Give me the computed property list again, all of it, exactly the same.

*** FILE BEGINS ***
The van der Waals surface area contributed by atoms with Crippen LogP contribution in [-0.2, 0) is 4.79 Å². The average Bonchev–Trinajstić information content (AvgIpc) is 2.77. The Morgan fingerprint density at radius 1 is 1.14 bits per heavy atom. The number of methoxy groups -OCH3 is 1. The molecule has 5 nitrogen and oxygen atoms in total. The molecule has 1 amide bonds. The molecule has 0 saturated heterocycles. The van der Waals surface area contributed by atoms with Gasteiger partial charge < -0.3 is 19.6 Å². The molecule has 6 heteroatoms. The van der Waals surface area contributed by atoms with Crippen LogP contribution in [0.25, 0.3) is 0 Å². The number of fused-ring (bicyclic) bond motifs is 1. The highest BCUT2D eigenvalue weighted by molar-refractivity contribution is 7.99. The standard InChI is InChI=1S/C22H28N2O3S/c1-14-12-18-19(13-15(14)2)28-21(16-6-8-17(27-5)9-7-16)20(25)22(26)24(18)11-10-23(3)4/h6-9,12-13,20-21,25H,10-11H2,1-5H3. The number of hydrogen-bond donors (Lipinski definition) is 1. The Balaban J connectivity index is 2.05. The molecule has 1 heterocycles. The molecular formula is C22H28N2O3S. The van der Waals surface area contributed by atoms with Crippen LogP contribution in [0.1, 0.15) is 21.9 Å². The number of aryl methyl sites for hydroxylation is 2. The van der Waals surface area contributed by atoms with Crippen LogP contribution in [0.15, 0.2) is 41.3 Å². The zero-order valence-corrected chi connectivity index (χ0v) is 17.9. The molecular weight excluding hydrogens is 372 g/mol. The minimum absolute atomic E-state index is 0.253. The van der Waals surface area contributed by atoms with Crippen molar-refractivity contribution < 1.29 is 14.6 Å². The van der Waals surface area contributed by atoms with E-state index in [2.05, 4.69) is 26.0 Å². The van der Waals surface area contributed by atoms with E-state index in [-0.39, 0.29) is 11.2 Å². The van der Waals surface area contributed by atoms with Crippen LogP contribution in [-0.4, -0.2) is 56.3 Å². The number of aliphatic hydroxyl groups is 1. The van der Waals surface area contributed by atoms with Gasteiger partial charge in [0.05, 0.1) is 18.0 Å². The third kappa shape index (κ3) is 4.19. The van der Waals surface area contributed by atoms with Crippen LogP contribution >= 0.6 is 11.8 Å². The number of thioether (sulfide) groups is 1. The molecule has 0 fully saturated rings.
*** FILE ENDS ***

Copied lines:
The van der Waals surface area contributed by atoms with Crippen LogP contribution in [-0.2, 0) is 4.79 Å². The average Bonchev–Trinajstić information content (AvgIpc) is 2.77. The Morgan fingerprint density at radius 1 is 1.14 bits per heavy atom. The number of methoxy groups -OCH3 is 1. The molecule has 5 nitrogen and oxygen atoms in total. The molecule has 1 amide bonds. The molecule has 0 saturated heterocycles. The van der Waals surface area contributed by atoms with Gasteiger partial charge < -0.3 is 19.6 Å². The molecule has 6 heteroatoms. The van der Waals surface area contributed by atoms with Crippen LogP contribution in [0.25, 0.3) is 0 Å². The number of fused-ring (bicyclic) bond motifs is 1. The highest BCUT2D eigenvalue weighted by molar-refractivity contribution is 7.99. The standard InChI is InChI=1S/C22H28N2O3S/c1-14-12-18-19(13-15(14)2)28-21(16-6-8-17(27-5)9-7-16)20(25)22(26)24(18)11-10-23(3)4/h6-9,12-13,20-21,25H,10-11H2,1-5H3. The number of hydrogen-bond donors (Lipinski definition) is 1. The Balaban J connectivity index is 2.05. The molecule has 1 heterocycles. The molecular formula is C22H28N2O3S. The van der Waals surface area contributed by atoms with Crippen LogP contribution in [0.1, 0.15) is 21.9 Å². The number of aryl methyl sites for hydroxylation is 2. The van der Waals surface area contributed by atoms with Crippen LogP contribution in [0.15, 0.2) is 41.3 Å². The zero-order valence-corrected chi connectivity index (χ0v) is 17.9. The molecular weight excluding hydrogens is 372 g/mol. The minimum absolute atomic E-state index is 0.253. The van der Waals surface area contributed by atoms with Crippen molar-refractivity contribution < 1.29 is 14.6 Å². The van der Waals surface area contributed by atoms with E-state index in [2.05, 4.69) is 26.0 Å². The van der Waals surface area contributed by atoms with E-state index in [-0.39, 0.29) is 11.2 Å². The van der Waals surface area contributed by atoms with Crippen LogP contribution in [-0.4, -0.2) is 56.3 Å². The number of aliphatic hydroxyl groups is 1. The van der Waals surface area contributed by atoms with Gasteiger partial charge in [0.05, 0.1) is 18.0 Å². The third kappa shape index (κ3) is 4.19. The van der Waals surface area contributed by atoms with Crippen LogP contribution >= 0.6 is 11.8 Å². The number of thioether (sulfide) groups is 1. The molecule has 0 fully saturated rings.